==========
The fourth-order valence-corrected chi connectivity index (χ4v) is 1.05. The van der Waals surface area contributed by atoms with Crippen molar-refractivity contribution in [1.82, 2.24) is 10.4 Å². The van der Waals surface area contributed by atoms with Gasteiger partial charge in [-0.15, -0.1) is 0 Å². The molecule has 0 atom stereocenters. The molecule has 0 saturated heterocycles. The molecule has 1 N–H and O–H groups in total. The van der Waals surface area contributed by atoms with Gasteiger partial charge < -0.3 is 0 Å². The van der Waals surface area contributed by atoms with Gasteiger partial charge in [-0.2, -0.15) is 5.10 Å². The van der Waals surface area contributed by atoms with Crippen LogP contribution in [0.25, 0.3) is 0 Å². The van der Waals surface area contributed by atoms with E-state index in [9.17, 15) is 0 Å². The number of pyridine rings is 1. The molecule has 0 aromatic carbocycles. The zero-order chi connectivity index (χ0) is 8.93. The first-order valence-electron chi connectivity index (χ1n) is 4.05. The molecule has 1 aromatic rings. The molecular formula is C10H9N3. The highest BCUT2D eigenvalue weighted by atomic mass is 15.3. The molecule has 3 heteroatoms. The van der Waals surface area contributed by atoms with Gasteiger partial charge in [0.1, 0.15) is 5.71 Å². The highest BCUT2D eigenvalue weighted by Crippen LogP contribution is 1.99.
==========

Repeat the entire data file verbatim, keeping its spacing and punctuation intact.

The fourth-order valence-corrected chi connectivity index (χ4v) is 1.05. The van der Waals surface area contributed by atoms with Crippen molar-refractivity contribution in [1.82, 2.24) is 10.4 Å². The van der Waals surface area contributed by atoms with Gasteiger partial charge in [-0.15, -0.1) is 0 Å². The molecule has 0 atom stereocenters. The molecule has 0 saturated heterocycles. The molecule has 1 N–H and O–H groups in total. The van der Waals surface area contributed by atoms with Gasteiger partial charge < -0.3 is 0 Å². The van der Waals surface area contributed by atoms with Gasteiger partial charge in [-0.2, -0.15) is 5.10 Å². The van der Waals surface area contributed by atoms with Crippen LogP contribution in [0.25, 0.3) is 0 Å². The van der Waals surface area contributed by atoms with E-state index in [9.17, 15) is 0 Å². The number of pyridine rings is 1. The molecule has 0 aromatic carbocycles. The zero-order chi connectivity index (χ0) is 8.93. The first-order valence-electron chi connectivity index (χ1n) is 4.05. The molecule has 1 aromatic rings. The molecular formula is C10H9N3. The highest BCUT2D eigenvalue weighted by atomic mass is 15.3. The molecule has 3 heteroatoms. The van der Waals surface area contributed by atoms with Gasteiger partial charge in [0.1, 0.15) is 5.71 Å². The highest BCUT2D eigenvalue weighted by Crippen LogP contribution is 1.99.